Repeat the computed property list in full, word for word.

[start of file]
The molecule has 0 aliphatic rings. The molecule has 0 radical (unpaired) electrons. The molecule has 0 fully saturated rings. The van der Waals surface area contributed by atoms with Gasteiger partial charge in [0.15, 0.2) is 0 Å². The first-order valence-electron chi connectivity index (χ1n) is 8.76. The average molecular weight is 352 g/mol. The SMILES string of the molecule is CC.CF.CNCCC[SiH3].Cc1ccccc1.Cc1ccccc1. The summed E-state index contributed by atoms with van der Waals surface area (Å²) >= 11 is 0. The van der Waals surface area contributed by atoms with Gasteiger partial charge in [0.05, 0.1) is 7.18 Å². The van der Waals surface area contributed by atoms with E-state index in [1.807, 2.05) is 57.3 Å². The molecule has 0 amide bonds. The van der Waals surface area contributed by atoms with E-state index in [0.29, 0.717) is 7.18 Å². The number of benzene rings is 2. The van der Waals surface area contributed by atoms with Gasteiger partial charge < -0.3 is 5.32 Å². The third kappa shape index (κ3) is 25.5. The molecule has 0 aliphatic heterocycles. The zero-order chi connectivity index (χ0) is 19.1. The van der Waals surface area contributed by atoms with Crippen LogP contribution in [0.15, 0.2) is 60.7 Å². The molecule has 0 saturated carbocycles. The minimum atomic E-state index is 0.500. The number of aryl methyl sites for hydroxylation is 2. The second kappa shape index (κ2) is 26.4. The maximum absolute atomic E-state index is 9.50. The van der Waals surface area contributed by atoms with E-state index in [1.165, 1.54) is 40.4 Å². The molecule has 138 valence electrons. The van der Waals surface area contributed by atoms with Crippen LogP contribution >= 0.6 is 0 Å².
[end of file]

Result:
The molecule has 0 aliphatic rings. The molecule has 0 radical (unpaired) electrons. The molecule has 0 fully saturated rings. The van der Waals surface area contributed by atoms with Gasteiger partial charge in [0.15, 0.2) is 0 Å². The first-order valence-electron chi connectivity index (χ1n) is 8.76. The average molecular weight is 352 g/mol. The SMILES string of the molecule is CC.CF.CNCCC[SiH3].Cc1ccccc1.Cc1ccccc1. The summed E-state index contributed by atoms with van der Waals surface area (Å²) >= 11 is 0. The van der Waals surface area contributed by atoms with Gasteiger partial charge in [0.05, 0.1) is 7.18 Å². The van der Waals surface area contributed by atoms with E-state index in [1.807, 2.05) is 57.3 Å². The molecule has 0 amide bonds. The van der Waals surface area contributed by atoms with E-state index in [0.29, 0.717) is 7.18 Å². The number of benzene rings is 2. The van der Waals surface area contributed by atoms with Gasteiger partial charge < -0.3 is 5.32 Å². The third kappa shape index (κ3) is 25.5. The molecule has 0 aliphatic heterocycles. The zero-order chi connectivity index (χ0) is 19.1. The van der Waals surface area contributed by atoms with Crippen LogP contribution in [0.15, 0.2) is 60.7 Å². The molecule has 0 saturated carbocycles. The minimum atomic E-state index is 0.500. The number of aryl methyl sites for hydroxylation is 2. The second kappa shape index (κ2) is 26.4. The maximum absolute atomic E-state index is 9.50. The van der Waals surface area contributed by atoms with E-state index in [1.165, 1.54) is 40.4 Å². The molecule has 138 valence electrons. The van der Waals surface area contributed by atoms with Crippen LogP contribution >= 0.6 is 0 Å².